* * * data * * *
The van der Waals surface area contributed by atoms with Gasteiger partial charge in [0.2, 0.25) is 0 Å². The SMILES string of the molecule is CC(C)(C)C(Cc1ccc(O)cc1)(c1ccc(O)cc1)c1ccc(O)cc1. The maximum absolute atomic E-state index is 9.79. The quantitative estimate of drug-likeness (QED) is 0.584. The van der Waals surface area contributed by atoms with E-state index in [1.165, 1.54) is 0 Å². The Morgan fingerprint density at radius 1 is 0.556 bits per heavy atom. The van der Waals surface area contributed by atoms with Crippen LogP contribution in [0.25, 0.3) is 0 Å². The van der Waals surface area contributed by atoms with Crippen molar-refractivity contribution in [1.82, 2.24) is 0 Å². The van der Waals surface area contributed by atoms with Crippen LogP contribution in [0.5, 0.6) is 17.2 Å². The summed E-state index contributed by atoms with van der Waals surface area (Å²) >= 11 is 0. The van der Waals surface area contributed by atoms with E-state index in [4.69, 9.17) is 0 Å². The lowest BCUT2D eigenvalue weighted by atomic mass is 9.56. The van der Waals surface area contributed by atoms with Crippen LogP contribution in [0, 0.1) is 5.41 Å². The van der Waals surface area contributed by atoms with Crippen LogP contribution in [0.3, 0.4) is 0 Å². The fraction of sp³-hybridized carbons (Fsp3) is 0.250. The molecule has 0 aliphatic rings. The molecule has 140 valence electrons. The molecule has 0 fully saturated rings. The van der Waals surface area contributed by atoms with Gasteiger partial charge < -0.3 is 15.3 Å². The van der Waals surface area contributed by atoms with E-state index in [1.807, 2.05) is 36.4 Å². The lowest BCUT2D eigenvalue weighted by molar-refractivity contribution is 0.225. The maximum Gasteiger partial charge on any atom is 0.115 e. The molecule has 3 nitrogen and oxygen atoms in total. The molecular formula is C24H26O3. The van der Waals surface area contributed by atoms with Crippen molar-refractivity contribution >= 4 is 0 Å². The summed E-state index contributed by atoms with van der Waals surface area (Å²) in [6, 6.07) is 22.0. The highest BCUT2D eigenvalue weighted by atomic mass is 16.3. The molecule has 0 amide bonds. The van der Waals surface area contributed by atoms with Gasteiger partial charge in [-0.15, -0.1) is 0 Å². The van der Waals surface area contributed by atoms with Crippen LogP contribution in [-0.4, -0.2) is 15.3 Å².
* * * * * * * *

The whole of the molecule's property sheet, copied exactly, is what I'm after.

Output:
The van der Waals surface area contributed by atoms with Gasteiger partial charge in [0.2, 0.25) is 0 Å². The SMILES string of the molecule is CC(C)(C)C(Cc1ccc(O)cc1)(c1ccc(O)cc1)c1ccc(O)cc1. The maximum absolute atomic E-state index is 9.79. The quantitative estimate of drug-likeness (QED) is 0.584. The van der Waals surface area contributed by atoms with E-state index in [1.165, 1.54) is 0 Å². The Morgan fingerprint density at radius 1 is 0.556 bits per heavy atom. The van der Waals surface area contributed by atoms with Crippen LogP contribution in [0.25, 0.3) is 0 Å². The van der Waals surface area contributed by atoms with Crippen molar-refractivity contribution in [1.82, 2.24) is 0 Å². The van der Waals surface area contributed by atoms with Crippen LogP contribution in [0.5, 0.6) is 17.2 Å². The summed E-state index contributed by atoms with van der Waals surface area (Å²) >= 11 is 0. The van der Waals surface area contributed by atoms with E-state index in [4.69, 9.17) is 0 Å². The lowest BCUT2D eigenvalue weighted by atomic mass is 9.56. The van der Waals surface area contributed by atoms with Crippen LogP contribution in [0, 0.1) is 5.41 Å². The van der Waals surface area contributed by atoms with Crippen LogP contribution in [0.3, 0.4) is 0 Å². The fraction of sp³-hybridized carbons (Fsp3) is 0.250. The molecule has 0 aliphatic rings. The molecule has 140 valence electrons. The molecule has 0 fully saturated rings. The van der Waals surface area contributed by atoms with Gasteiger partial charge < -0.3 is 15.3 Å². The van der Waals surface area contributed by atoms with E-state index in [1.807, 2.05) is 36.4 Å². The lowest BCUT2D eigenvalue weighted by molar-refractivity contribution is 0.225. The maximum Gasteiger partial charge on any atom is 0.115 e. The molecule has 3 nitrogen and oxygen atoms in total. The molecular formula is C24H26O3. The van der Waals surface area contributed by atoms with Crippen molar-refractivity contribution >= 4 is 0 Å². The summed E-state index contributed by atoms with van der Waals surface area (Å²) in [6, 6.07) is 22.0. The highest BCUT2D eigenvalue weighted by atomic mass is 16.3. The molecule has 0 amide bonds. The van der Waals surface area contributed by atoms with Gasteiger partial charge in [-0.15, -0.1) is 0 Å². The van der Waals surface area contributed by atoms with Crippen LogP contribution in [-0.4, -0.2) is 15.3 Å².